Common Name: CHRISTMAS TREE CRAYFISH
Scientific Name: Procambarus (Hagenides) pygmaeus Hobbs
Rarity Ranks: G4/S3
State Legal Status: None
Federal Legal Status: None
Description: The overall color of the Christmas Tree Crayfish is dark greenish olive with red highlights. The red coloration is found on the carapace, joints of legs, and as transverse bands on the abdominal segments. The claws are lighter green than the body and have darker green or gray tubercles; the ends of the fingers may fade to a light brown. The mesial margin of the palm has a single row of jagged tubercles. The areola is very narrow. The rostrum tapers and there are no marginal spines or tubercles. This species reaches a maximum total body length of about 54 mm (2.1 in).
Similar Species: Across its range, no other species has the green and red coloration of this species. The color apparently fades rapidly after capture (Hobbs 1981) and without it, the Christmas Tree Crayfish looks very similar to all of the other species of the subgenus Hagenides in Georgia. Since its range overlaps with all four of the other Georgia Hagenides, any species of this subgenus should be examined carefully.
Habitat: The Christmas Tree Crayfish can be found among vegetation in flowing streams or in burrows adjacent to streams or ditches or other soggy areas.
Diet: No studies of the Christmas Tree Crayfish are known. Crayfishes are considered opportunistic omnivores and likely feed on live and decaying vegetation, aquatic insect larvae, small fishes, and dead animal matter.
Life History: Male Christmas Tree Crayfish in reproductive condition have been collected in March, April, May, June, October, November, and December. Females with eggs have been found in March and July in Georgia, and May in Florida (Hobbs 1981). The smallest breeding male known is about 33 mm (1.3 in) and the smallest female with eggs about 42 mm (1.7 in) in length (Hobbs 1981).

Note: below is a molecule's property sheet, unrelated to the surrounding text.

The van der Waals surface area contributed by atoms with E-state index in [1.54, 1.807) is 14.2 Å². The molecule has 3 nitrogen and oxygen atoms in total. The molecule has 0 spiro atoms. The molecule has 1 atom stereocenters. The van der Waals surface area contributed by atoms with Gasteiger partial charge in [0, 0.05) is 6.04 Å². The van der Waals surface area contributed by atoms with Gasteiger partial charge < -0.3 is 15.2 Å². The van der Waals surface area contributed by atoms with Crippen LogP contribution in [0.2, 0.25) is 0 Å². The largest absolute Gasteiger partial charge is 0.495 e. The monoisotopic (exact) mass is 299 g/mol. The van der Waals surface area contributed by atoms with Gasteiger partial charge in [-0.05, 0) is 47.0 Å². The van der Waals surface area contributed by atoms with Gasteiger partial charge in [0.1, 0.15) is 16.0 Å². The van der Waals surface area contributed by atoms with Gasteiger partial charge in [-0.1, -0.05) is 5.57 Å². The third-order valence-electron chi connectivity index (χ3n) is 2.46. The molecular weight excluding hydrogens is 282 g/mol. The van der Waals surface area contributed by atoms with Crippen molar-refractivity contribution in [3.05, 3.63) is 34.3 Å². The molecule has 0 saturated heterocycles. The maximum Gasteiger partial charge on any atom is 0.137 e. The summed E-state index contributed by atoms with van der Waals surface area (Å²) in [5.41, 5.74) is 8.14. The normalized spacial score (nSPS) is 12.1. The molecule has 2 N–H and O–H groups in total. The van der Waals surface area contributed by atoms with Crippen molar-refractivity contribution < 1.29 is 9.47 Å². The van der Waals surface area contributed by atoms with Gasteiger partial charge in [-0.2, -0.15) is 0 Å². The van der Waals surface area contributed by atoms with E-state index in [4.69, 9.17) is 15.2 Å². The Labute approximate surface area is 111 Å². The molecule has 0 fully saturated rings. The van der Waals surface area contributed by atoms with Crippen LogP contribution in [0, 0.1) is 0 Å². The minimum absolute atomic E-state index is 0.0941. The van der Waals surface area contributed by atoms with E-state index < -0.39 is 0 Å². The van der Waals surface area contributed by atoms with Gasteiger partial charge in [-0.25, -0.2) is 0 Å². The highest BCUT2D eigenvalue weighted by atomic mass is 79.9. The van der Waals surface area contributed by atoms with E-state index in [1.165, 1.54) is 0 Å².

Survey Recommendations: Kicking into a seine through vegetation along the edges of creeks may reveal this species. Since it inhabits burrows as well, excavating burrows along waterways or in other wet areas may produce this species as well.
Range: The Christmas Tree Crayfish is distributed from the eastern panhandle of Florida, eastward across the northern one-third of the state and northward into southern Georgia. In Georgia it is widely distributed in the southeastern portion of the state from the Alapaha River to Savannah River system (Hobbs 1981).
Threats: This species is apparently secure across its range.
Conservation and Management Recommendations: General watershed level protection measures will help secure the continued existence of the Christmas Tree Crayfish in Georgia. These include the protection of riparian zones, control of sediment and nutrient runoff from farms and construction sites, and limiting the amount of impervious cover (e.g., pavement) within occupied watersheds. Non-native crayfishes should never be used for bait. Instead, anglers should use crayfishes collected from the river system they will be fishing in and should never release unused bait crayfish back into Georgia waters.Selected References:
Hobbs, H. H., Jr. 1981. The crayfishes of Georgia. Smithsonian Contributions to Zoology 318:1-549.
Taylor, C. A., G. A. Schuster, J. E. Cooper, R. J. DiStefano, A. G. Eversole, P. Hamr, H. H. Hobbs III, H. W. Robison, C. E. Skelton, and R. F. Thoma. 2007. A reassessment of the conservation status of crayfishes of the United States and Canada after 10+ years of increased awareness. Fisheries 32(8):372-389.
Date Compiled or Updated: October 2012